COMMACK, New York, May 7
BY: Andrew Wroblewski
As Tuesday night crept on, it became more and more clear that the two candidates vying for one seat on the Commack school board this election season are cut from different molds.
Jarrett Behar and William “Bill” Marchesi may have certain issues they agree upon, but at Burr Intermediate School where the annual “Meet the Candidates Night” was hosted, the two candidates established that they’re running on different platforms, come from different backgrounds and believe they’re both qualified to fill that lone seat for differing reasons.
Perhaps most obviously, the biggest difference comes physically between the two candidates.
Behar, a father of two young children – one of which is currently enrolled in Commack – is 38 years old and has lived in the district for nine years; he supports: the continued expansion of Commack’s educational and extracurricular programs, long-term district planning in assembling school budgets and a push for continued involvement in the community by school board members.
Marchesi, has a son who graduated from Commack just as he himself did, and joins the election at 62 years old and as a district resident for 56 years; he supports: the push to keep taxes low for Commack residents, ensuring that academically average students are given a voice and taking a more “transparent” approach to district practices in hopes of drawing greater community participation and involvement.
This is where the first disagreement in platforms emerged on Tuesday during the panel, which was run by the Commack PTA Council and moderated by the Huntington League of Women Voters.
“I’m running for the school board because I want to be an advocate for the children and for this community,” Behar, who also ran in the 2013 election, said. “We’re entering a unique set of times now and there are challenges that are facing our school district, our community and our children that people who haven’t gone through [them] really don’t have the knowledge to deal with them.”
That’s not to say that Marchesi doesn’t want to be an advocate for the children and community, he said, of course, but he’d also like to give a voice to those residents living in the district that no longer have a child enrolled at one of Commack’s schools.
“I think their voices need to be heard as much as the students’,” he said. “Commack is really changing in the last 10, 15, 20 years. We need someone [on the board] that does not have a student in the district… [so to] have a clearer vision on some of the decisions being made.”
Professionally, the two candidates have enjoyed differing career paths.
Behar, currently a partner of Sinnreich, Kosakoff & Messina, LLP in Central Islip, believes his work as an attorney could give him the insight and experience needed to fill the seat on Commack’s school board.
“As an attorney I’ve spent my career advocating for my clients and I want to take that and use it to advocate for our children and our community,” he said. “Negotiating contracts is something that I do for a living – not just contracts, but settlements of multi-million dollar litigations.”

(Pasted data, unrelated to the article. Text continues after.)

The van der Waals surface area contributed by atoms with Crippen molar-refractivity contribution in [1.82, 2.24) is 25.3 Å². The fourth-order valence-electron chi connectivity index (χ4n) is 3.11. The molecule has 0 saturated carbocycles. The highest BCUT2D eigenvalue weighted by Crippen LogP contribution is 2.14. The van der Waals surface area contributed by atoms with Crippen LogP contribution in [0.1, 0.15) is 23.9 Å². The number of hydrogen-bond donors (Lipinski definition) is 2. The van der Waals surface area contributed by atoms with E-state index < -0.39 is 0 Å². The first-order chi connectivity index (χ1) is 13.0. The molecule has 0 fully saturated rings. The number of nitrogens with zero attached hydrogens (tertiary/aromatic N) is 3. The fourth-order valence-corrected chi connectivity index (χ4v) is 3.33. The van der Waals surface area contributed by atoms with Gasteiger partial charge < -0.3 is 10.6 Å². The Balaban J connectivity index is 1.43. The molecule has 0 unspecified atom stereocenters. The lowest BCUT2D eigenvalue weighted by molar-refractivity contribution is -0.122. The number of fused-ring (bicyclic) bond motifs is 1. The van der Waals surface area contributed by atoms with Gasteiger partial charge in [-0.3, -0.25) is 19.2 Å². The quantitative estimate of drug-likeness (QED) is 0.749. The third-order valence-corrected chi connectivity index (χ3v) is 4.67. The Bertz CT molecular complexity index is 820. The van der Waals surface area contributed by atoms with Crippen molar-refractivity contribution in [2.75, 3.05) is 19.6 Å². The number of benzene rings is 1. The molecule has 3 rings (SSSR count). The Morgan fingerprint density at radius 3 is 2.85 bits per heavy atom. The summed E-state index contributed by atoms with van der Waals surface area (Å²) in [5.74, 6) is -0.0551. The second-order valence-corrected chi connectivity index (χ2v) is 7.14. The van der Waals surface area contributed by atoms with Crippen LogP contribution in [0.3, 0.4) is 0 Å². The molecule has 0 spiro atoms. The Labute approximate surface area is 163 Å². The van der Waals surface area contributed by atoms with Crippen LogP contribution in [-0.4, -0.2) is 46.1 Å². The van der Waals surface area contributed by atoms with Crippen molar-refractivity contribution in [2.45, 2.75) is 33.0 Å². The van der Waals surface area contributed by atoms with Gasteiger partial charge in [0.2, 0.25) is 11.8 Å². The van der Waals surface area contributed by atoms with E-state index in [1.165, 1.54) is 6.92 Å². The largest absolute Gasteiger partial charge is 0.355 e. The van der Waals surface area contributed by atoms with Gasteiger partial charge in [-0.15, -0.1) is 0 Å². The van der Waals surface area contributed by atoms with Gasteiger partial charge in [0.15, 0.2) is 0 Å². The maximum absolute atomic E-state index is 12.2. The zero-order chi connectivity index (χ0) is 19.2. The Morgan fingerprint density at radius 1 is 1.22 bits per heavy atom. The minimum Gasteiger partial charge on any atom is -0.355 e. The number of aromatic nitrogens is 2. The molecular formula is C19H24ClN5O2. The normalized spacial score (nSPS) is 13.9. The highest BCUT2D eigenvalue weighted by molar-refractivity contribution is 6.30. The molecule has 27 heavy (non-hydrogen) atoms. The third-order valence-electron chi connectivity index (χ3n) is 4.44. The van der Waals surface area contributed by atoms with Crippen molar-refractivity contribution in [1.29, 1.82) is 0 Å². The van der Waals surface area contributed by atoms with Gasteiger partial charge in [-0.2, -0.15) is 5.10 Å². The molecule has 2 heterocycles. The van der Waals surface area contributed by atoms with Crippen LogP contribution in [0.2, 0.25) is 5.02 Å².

Marchesi, who worked for 39 years with the labor union International Brotherhood of Teamsters (IBT), said he gained valuable experience during that time that could make him an asset on the school board.
“I [conducted] negotiations for the last 20 years of my career,” he said.
One of the “biggest threats,” as Behar called it, facing the Commack school district is New York State Common Core standards and how they should be handled during a time where record numbers of students have been “opted-out” of standardized testing by parents across the state.
Here, the two candidates once again differ.
Behar, who chose to opt his son out of testing, believes the tests to be inappropriate and, therefore, a “statement” was being made in choosing not to sit for the tests.
“[We’re] telling the government that this is not what we want in our schools,” Behar said. “We don’t want this regime of standardized testing turning our teachers into, essentially, robots.”
Though while Marchesi agreed that Common Core standards need to be reevaluated in terms of how they evaluate teachers, he said he does not condone opting out.
“I think you can disagree with the program; if you’re not in favor of Common Core or if you are in favor, that’s your business,” he said. “But I think we have to teach our students from an early age that you have to do what you have to do.”
Despite the disagreements, just as it’s said that opposites attract, when the panel came to a close, both candidates turned, smiled to each other and extended their arms for a handshake before heading home.
Voters can cast their say on both the Commack school board election and school budget on May 19.
Originally published: Long Islander News: The Record
(Thursday, May 7, 2015; A2)